Complete through book six, "Harry Potter and the Half-Blood Prince," this collection of essays takes a look at why and how the Harry Potter series appeals or angers people. There are essays on religion, education, politics, feminism, and more.

"Mapping the World of Harry Potter" mostly added to my enjoyment of J. K. Rowling's series; some of the essays gave me a
Mapping the World of Harry Potter is a collection of essays, serious and funny, about the Harry Potter books, written by a variety of Science Fiction authors. It was published in between the release of the fifth (The Half-Blood Prince) and final book (Deathly Hallows).

The essays are of differing quality and appeal and no doubt will appeal to different people differently. And of course there is the added humour of speculations on how the series will end - some way off base, others uncannily accu
Eric Juneau
This was written before "Deathly Hallows" came out, so a great deal of the essays deal with now defunct speculation over "what will happen?" Even so, it's still fun to see what people were thinking and how many of their predictions were eerily accurate. For example, one suggests that Harry must fight Voldemort alone, that Harry will not die, that Harry will die, that Neville will take a larger role, that Hermione and Ron will get together, that Snape is not as evil as "Half-Blood Prince" made hi ...more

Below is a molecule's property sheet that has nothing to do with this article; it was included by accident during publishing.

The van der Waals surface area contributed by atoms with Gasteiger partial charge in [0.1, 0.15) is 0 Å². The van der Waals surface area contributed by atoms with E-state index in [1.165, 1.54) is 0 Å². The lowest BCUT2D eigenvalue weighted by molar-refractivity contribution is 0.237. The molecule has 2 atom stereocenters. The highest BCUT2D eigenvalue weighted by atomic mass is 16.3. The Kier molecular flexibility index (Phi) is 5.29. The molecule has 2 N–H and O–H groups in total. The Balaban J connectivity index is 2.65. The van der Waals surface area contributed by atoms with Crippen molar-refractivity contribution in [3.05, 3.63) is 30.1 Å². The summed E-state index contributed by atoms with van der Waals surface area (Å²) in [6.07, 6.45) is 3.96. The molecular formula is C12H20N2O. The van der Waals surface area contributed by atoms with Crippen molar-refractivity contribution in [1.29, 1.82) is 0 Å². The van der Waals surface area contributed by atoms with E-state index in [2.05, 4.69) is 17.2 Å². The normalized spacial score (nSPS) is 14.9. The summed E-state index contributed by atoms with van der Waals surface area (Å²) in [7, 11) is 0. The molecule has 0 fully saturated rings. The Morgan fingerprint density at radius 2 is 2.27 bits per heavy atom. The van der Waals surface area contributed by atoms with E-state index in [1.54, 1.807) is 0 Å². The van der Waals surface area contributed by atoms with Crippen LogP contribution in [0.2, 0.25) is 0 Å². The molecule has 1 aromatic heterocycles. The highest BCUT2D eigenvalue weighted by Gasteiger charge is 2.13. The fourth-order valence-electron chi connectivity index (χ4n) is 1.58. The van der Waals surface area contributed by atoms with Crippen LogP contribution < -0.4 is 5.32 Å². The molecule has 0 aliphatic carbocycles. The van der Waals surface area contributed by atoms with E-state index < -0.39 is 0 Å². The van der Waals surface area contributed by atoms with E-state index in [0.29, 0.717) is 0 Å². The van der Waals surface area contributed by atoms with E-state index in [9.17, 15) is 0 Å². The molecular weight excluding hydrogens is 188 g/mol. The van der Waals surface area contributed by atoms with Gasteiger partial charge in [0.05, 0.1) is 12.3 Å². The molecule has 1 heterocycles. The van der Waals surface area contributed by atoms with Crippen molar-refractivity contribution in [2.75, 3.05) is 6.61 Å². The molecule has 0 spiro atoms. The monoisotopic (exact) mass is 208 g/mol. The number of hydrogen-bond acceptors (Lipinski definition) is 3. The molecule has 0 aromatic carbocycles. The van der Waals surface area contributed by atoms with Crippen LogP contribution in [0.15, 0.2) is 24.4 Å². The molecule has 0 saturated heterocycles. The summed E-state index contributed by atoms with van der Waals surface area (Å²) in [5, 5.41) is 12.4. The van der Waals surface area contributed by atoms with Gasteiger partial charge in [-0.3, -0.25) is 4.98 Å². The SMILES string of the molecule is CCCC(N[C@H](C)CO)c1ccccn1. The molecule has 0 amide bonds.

BenBella Books has a series of anthologies out called "The SmartPop Series." The idea is that they get well-known writers (of science fiction and fantasy mostly, but there are some exceptions) to write essays about a particular pop-culture topic, and place those essays in the hands of a well-known author who acts as editor. I finished reading Mapping The World of Harry Potter last night. Edited by Mercedes Lackey, the essays run the gamut from sociological (Hermione Granger and the Charge of Sex ...more
Jul 05, 2008 Ilaria added it
Questa raccolta di saggi, opera di un gruppo di scrittori di fantasy e fantascienza, riunisce tredici diverse prospettive critiche su aspetti particolari dell'"universo Harry Potter". La fortunata serie di romanzi di J.K. Rowling viene inquadrata nell’ambito del genere fantasy, affrontando sia tematiche di ordine generale riguardo la ricezione dell’opera (Harry Potter e la religione – comprese le recenti esternazioni del papa e dei Teocon americani –, Harry Potter e la politica, Harry Potter com ...more
This collection of essays regarding the HP books (through book 6) is pretty hit or miss. All of the authors touched on interesting issues, but most of the essays seemed to barely scratch the surface. I think the fact that many of the pieces were in personal essay form (and not academic) made it seem like I was reading the essays or theory boards on a Harry Potter fan site, when I would have preferred a well-constructed and researched article. I found myself torn between wallowing in pure nerd-do ...more